From Madison to Paris
Need your French fix? Here’s where to go to pick up the perfect meal—from start to finish.
I love Paris. There, I’ve said it. What can you expect from someone who lived and worked in the City of Light for several years and considers it almost home after Madison and New York? And, you must remember this—my parents met on a blind date in Paris. They always had ... well, you know, Humphrey Bogart and Ingrid Bergman.
So, it will come as no surprise that sometimes I long for a grand crème and a croissant while reading the International Herald Tribune. Pas de problème! Welcome to MadCity-sur-Seine. From farmers’ markets to specialty shops and restaurants, there are plenty of French-style products to keep la nostalgie at bay. Let me take you on a tour guidé.
Numéro Un: Au Marché Fermier
The best places to start if you’ve got a hankering for Paris are vendors at farmers’ markets across town. You can get all the best beginnings of a Parisian meal here, selon la saison. In the fall, pick up leeks, potatoes and squash—perfect ingredients for soup, a mainstay of the French diet. In spring and summer, opt for sweet melons similar to those from Cavaillon and Charentais, or pink and white French breakfast radishes, which are not as sharp as the more typical red ones. Put the radishes on French bread slathered with butter. Also look for white asparagus, which the French prefer over the green kind, and thin haricots verts (French-style string beans), mesclun and frisée lettuce. At the Dane County Farmers’ Market, Krinke’s Market sells rabbit (rabbit stew) and JenEhr’s pasture-raised chickens could rival in taste the prestigious poulet de Bresse. I’ve even found a farmer who’s willing to raise pintades (French guinea hens) in DeForest, but that’s another story.
And of course, there’s artisanal cheese. Typically, cheese is a course unto itself in France, at lunch and dinner. Choose at least three—a selection of cow’s-, ewe’s- and goat’s-milk cheese is nice—and serve on a platter. I love Butler Farm’s ewe’s-milk tomme and Fantôme Farm’s goat’s milk cheeses. Fantôme Farm’s aged varieties remind me of the Loire Valley’s crottin de Chavignol.
If you can’t make it to the market, you can find a variety of French and French-style cheeses in several places around town, such as Fromagination and Whole Foods. I picked up a mean Petit Munster from the eastern Alsace region recently. If not cheese, some pâté, tapenade spread, niçoise olives and a jar of cornichons (tiny pickles) make a great pique-nique.
Numéro Deux: Du Pain
You’ll need bread, served in France at every meal. Madison Sourdough (MSD) bakes a heavenly baguette, but don’t miss the miche, or round loaf. It’s a hefty four-pounder made from organic wheat and rye flours, sold only at the Willy Street shop on weekends. They’ll cut smaller pieces for you if you can’t handle a whole loaf. Also wonderful is Cress Spring Bakery’s Big Country wheat and rye loaf, available in either two- or four-pound versions at the Dane County Farmers’ Market (including the winter market). It’s as close to pain Poilâne as you’ll find hereabouts, unless you order that world-famous loaf flown in from Paris by Nala’s Fromagerie in Green Bay.
You were perhaps hoping for croissants for breakfast? MSD sells a delectable croissant as well as a chocolate-filled petit pain au chocolat with Callebaut chocolate (originally Belgian, not French). Or try Graze’s version. Another option is La Baguette, run by Olivier and Carine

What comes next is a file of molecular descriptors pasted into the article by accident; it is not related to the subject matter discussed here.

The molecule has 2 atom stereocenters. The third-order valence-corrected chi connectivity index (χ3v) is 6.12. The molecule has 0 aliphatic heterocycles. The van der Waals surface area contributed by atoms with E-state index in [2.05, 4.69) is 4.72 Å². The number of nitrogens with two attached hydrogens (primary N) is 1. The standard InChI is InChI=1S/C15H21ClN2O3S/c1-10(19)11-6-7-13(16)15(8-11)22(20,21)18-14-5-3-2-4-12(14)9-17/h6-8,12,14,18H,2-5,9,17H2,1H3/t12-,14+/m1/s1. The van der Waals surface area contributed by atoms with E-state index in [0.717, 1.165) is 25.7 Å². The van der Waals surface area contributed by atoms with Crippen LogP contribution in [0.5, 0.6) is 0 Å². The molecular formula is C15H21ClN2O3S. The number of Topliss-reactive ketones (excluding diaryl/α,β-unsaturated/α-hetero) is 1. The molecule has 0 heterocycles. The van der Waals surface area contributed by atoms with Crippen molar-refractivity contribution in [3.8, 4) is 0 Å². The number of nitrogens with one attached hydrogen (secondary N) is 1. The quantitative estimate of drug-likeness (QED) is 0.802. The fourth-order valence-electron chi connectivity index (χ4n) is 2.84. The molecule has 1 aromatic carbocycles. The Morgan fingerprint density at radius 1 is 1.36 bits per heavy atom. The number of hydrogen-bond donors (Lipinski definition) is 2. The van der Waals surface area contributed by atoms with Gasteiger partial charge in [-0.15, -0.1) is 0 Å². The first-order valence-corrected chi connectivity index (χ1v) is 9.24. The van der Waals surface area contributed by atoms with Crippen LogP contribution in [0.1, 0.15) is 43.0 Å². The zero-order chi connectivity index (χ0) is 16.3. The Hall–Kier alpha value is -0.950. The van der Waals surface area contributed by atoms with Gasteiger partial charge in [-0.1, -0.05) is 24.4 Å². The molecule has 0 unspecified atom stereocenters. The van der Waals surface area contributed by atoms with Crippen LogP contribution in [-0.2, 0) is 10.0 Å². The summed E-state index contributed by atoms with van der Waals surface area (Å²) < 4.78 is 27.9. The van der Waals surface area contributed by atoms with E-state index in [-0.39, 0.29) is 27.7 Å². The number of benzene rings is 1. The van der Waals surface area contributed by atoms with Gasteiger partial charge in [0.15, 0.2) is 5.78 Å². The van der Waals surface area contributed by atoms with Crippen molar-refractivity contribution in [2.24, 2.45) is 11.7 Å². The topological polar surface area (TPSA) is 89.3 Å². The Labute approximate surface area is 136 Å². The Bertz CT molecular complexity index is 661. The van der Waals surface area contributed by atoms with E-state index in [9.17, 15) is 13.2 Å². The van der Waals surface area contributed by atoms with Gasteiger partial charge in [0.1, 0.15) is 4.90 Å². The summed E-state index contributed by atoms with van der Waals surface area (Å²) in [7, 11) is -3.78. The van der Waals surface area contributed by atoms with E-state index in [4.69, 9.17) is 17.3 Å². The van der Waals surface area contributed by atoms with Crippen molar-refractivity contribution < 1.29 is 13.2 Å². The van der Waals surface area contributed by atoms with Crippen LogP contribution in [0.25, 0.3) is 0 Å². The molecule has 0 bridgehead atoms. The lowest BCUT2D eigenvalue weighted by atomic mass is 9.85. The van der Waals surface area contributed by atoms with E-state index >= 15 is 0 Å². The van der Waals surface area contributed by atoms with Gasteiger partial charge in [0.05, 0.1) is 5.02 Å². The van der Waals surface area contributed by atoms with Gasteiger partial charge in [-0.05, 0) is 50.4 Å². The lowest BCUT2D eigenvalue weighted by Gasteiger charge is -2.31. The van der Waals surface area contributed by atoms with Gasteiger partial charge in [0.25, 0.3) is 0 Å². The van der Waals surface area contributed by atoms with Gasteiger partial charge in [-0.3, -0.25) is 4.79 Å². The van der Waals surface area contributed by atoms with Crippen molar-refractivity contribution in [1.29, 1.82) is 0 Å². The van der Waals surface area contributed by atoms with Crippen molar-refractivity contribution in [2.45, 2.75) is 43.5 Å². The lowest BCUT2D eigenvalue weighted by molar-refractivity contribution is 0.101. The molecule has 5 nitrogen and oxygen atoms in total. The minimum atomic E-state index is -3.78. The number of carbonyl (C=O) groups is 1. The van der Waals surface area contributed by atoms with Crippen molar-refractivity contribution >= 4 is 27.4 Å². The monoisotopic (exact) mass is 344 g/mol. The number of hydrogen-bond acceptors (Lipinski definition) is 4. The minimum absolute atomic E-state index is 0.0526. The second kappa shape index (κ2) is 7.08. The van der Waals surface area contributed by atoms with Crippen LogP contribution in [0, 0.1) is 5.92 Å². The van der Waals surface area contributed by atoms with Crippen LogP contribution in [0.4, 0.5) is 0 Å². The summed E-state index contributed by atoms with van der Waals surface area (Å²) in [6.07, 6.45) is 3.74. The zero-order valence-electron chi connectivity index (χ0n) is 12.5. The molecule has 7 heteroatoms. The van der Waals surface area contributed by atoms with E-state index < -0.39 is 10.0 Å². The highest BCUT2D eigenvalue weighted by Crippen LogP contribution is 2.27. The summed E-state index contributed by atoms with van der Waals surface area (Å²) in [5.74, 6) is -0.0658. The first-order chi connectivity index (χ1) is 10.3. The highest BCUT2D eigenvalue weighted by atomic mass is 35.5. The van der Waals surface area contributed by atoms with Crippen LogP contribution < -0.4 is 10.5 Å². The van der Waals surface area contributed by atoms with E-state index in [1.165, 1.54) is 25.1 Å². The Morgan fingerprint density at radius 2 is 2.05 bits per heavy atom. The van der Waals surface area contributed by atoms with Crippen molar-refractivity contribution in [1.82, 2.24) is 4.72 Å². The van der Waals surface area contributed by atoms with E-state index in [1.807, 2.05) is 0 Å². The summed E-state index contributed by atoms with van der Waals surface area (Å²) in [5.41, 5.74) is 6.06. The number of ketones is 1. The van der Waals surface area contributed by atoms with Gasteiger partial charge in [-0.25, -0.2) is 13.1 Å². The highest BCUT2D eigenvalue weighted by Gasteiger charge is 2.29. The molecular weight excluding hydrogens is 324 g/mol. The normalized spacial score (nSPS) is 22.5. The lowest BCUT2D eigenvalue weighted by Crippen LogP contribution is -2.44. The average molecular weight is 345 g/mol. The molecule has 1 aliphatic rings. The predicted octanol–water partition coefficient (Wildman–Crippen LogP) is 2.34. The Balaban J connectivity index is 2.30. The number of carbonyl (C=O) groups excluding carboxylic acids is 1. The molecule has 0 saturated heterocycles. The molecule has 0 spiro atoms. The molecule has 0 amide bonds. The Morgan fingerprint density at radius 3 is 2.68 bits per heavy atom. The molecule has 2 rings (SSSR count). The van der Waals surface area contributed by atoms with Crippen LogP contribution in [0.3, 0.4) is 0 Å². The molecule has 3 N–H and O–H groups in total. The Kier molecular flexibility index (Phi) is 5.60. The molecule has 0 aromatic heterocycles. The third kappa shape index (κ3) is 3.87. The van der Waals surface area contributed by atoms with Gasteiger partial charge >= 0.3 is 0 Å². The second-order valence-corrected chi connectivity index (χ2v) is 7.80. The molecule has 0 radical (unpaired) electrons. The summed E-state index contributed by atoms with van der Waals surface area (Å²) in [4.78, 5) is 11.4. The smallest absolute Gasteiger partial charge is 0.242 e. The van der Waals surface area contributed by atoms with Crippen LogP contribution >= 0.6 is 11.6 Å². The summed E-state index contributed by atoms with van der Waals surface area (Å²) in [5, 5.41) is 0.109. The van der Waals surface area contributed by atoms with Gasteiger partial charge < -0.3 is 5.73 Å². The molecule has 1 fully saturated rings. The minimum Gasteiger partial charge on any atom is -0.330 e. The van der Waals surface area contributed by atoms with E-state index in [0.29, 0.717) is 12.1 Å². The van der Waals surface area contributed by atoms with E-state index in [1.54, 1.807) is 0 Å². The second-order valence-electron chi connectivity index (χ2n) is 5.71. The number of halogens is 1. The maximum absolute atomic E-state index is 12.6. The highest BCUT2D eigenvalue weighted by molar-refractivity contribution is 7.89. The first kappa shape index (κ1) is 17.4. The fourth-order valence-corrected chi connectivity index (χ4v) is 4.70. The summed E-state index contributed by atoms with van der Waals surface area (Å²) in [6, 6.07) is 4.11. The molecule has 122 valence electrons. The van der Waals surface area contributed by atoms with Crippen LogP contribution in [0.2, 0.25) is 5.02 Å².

Vigy. (They hail from Coulommiers in the Seine-et-Marne district east of Paris.) But instead of their croissants (too American-sized for me) I like to order a baguette or the smaller demi-baguette and smooth on some butter and jam. This is a good place to carry out a scrumptious lemon tart for a late-afternoon snack, or to slurp some gratinée (onion soup) while listening to French music.
Numéro Trois: Les Restos
Madison is well served by a few bistros whose American chefs have been influenced by French culinary traditions and techniques. One of my favorites is Brasserie V, which makes a satisfying croque monsieur (grilled ham and cheese sandwich) that you can wash down with a bottle of French or Belgian beer. Or you could order moules frites, steamed mussels with thin French fries. Or head to Sardine, which features these dishes on its menu as well.
If you are feeling particularly daring, follow in the footsteps of nineteenth-century French poets and artists, and sip some absinthe at Merchant. The cocktail lounge has a tasting the first Monday of each month. (Once illegal in both France and the U.S. because it was believed to be highly addictive, absinthe is now readily available.) By the way, Merchant’s co-owner Joshua Berkson trained at New York’s French Culinary Institute and chef Brian Hauke at the Cordon Bleu program in Minneapolis. Check out the sausages on Merchant’s charcuterie plate.
Numéro Quatre: Du Vin
Save breakfast, no French meal is ever complete without wine. What you don’t find on a restaurant wine list you can pick up at liquor stores around town. At Steve’s Mineral Point store, Dominique Taquet has been the European wine buyer for ten years. Born in Normandy, Taquet bought and sold French food and wine in Paris before coming to Madison.
Numéro Cinq: Les Desserts
But I’d rather get drunk on sweets. Trader Joe’s frozen fruit- or almond-filled French tarts aren’t bad. The store also stocks frozen macarons, those precious little meringue cookies filled with buttercream that have been the rage for years. You can also find them flown in at Metcalfe’s Market and Fromagination. Or savor chocolates. For a city its size, Madison has a wealth of chocolatiers, including French-trained Gail Ambrosius. Her truffles are so terrific I’ve transported them across the Atlantic.
Ronnie Hess is the author of Eat Smart in France.
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